It is Auden's pithy description in his poem of the 1930s - 'a low dishonest decade' - that really crystallises the era that gasps its last breath tonight.
The Noughties: A decade summed up rather poetically
Rarely, if ever, does a piece of poetry seize the attention of the US public, but after the September 11 attacks on New York and Washington, it was a 62-year-old poem that began in a bar that accomplished the unheard-of. "I sit in one of the dives/On Fifty-second Street/Uncertain and afraid," WH Auden, reacting to the start of the Second World War, wrote in his poem "September 1, 1939". The reasons for the poem's resonance are plain, not least in its description of how the "unmentionable odour of death/Offends the September night" and its bold injunction that "we must love one another or die".
As we say goodbye to the decade, it is worth recalling Auden's poem, but not because it distils what is for many the era's most pivotal event. It is Auden's pithy description in his poem of the 1930s - "a low dishonest decade" - that really crystallises the era that gasps its last breath tonight. How "low" and "dishonest"? Even a cursory accounting of the dreadful decade's swindles, deceptions and flimflams would fill all the pages of today's newspaper. So would a listing of its more prominent liars, juicers, scammers, spin artists and con men.
In the opening hurrah of the 21st century, it seems, if they pitched it, we usually bought it. We were spun, bamboozled and lied to so often in the past 10 years that it is a wonder that we trust anyone. Biography and hagiography became virtually indistinguishable, and success at "reinventing yourself" became the ultimate accolade the media could confer. In the financial world, it was a decade that began with the collapse in 2001 of Enron in the United States.
The Houston-based energy company had convinced corporate America and almost everyone else, it seems, that it was in possession of a financial Holy Grail; Fortune magazine had named it "America's most innovative company" for six straight years. It turned out that Enron executives were especially "innovative" with something called "special-purpose entities", which were designed to remove debt from its balance sheet, unscrupulously and illegally. The entities - this should have been a tipoff - were named after Star Wars characters.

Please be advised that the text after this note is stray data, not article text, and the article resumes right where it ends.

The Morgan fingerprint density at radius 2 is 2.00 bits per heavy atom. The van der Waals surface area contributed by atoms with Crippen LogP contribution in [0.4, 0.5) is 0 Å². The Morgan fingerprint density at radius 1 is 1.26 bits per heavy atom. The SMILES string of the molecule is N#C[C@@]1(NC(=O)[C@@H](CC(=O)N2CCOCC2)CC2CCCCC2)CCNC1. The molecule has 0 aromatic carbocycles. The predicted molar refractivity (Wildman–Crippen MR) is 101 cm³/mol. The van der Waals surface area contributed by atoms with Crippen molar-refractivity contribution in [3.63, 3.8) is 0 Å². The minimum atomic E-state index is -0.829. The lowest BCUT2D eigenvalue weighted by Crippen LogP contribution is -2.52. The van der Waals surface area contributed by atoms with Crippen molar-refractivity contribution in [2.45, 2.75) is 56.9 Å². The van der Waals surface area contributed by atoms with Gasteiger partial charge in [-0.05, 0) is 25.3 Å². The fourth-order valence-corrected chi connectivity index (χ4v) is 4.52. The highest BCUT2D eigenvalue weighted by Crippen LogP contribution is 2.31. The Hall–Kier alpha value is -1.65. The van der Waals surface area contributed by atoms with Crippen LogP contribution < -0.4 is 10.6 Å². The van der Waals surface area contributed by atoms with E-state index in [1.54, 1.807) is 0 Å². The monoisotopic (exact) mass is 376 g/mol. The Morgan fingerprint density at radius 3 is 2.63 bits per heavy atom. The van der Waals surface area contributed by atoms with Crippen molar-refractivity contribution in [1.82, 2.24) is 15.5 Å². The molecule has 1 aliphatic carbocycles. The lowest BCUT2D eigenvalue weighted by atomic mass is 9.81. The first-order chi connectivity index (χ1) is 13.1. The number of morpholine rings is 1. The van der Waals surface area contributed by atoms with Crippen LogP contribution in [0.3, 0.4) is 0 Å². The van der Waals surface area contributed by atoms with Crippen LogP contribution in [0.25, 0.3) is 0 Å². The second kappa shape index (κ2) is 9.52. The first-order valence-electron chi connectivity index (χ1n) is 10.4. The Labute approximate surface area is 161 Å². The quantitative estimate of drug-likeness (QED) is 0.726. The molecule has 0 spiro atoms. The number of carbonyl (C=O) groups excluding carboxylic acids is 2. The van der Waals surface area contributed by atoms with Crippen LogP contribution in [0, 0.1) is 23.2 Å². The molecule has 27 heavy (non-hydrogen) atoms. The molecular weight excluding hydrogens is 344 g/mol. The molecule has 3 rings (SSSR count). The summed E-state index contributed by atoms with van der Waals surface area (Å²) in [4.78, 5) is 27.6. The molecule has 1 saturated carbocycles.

One would have thought that the lessons of Enron would have rippled across the financial world and down through the rest of the decade. Wrong. Instead, the decade ended with an unfazed Lloyd Blankfein, the chairman and chief executive of the investment firm Goldman Sachs, claiming divine sanction. Mr Blankfein recently told John Arlidge of The Times of London that he was just a banker "doing God's work" to sustain the free-market system.
What is striking is the gap between the "tiller-in-the-field" image that Mr Blankfein was keen to project and his firm's immodest acquisitiveness in a year of record job layoffs and economic recession in many parts of the world. After earning billions flogging credit default swaps and other inexplicably exotic financial instruments, as well as being a beneficiary of a US$12 trillion (Dh44trillion) infusion of US taxpayer money into the banks and the economy, Goldman was on course to set aside more than $20 billion for salaries and bonuses, according to Arlidge.
Many were willing to cut Goldman slack lest another purported pillar of the financial community be further tarnished. Matt Taibbi of Rolling Stone magazine was not. In July, he memorably described the firm as "a great vampire squid wrapped around the face of humanity, relentlessly jamming its blood funnel into anything that smells like money". Nowhere were we taken so often in the past decade - and with such deadly consequences - than in the realm of politics. Two lies smoothed the way for the wasteful 2003 invasion of Iraq, the first that Saddam Hussein had weapons of mass destruction and the second that he harboured or gave aid to members of al Qa'eda.
The machinations associated with the US-led "war on terror" are still only dimly known, but slowly, they are emerging. This month, for instance, a Lithuanian parliamentary committee reported that the CIA had set up two secret detention centres for terrorism suspects in that eastern European country in 2004 and 2005. Poland and Romania have already been reported as sites of similar centres. In short, to circumvent domestic law, Washington was willing to exploit the still weak legal institutions and unaccountable security agencies of former Soviet bloc countries whose repression it deplored and freedom it demanded during the Cold War.
When it came to Israel, the credulousness of US and European politicians remained unstinting, even as Israel expanded Jewish settlements in the West Bank and made increasingly untenable any hope of an independent Palestinian state. That willingness to suspend disbelief was apparent most recently in November, when the prime minister, Benjamin Netanyahu, told Barack Obama, the US president, that Israel was ready to be generous in scaling back West Bank settlements.
No western official apparently thought to ask: "If not now, when?" Like a false physique produced by steroids, the costs of a decade awash in hype will not disappear overnight. The consequences of near global financial collapse and the profligate war in Iraq, which that hype and suspension of disbelief helped produce, are likely to endure for years. For this "low dishonest decade" soon to pass into history, Auden provides little solace. "All I have is a voice/To undo the folded lie,/The romantic lie in the brain/ Of the sensual man-in-the-street/And the lie of Authority/ Whose buildings grope the sky."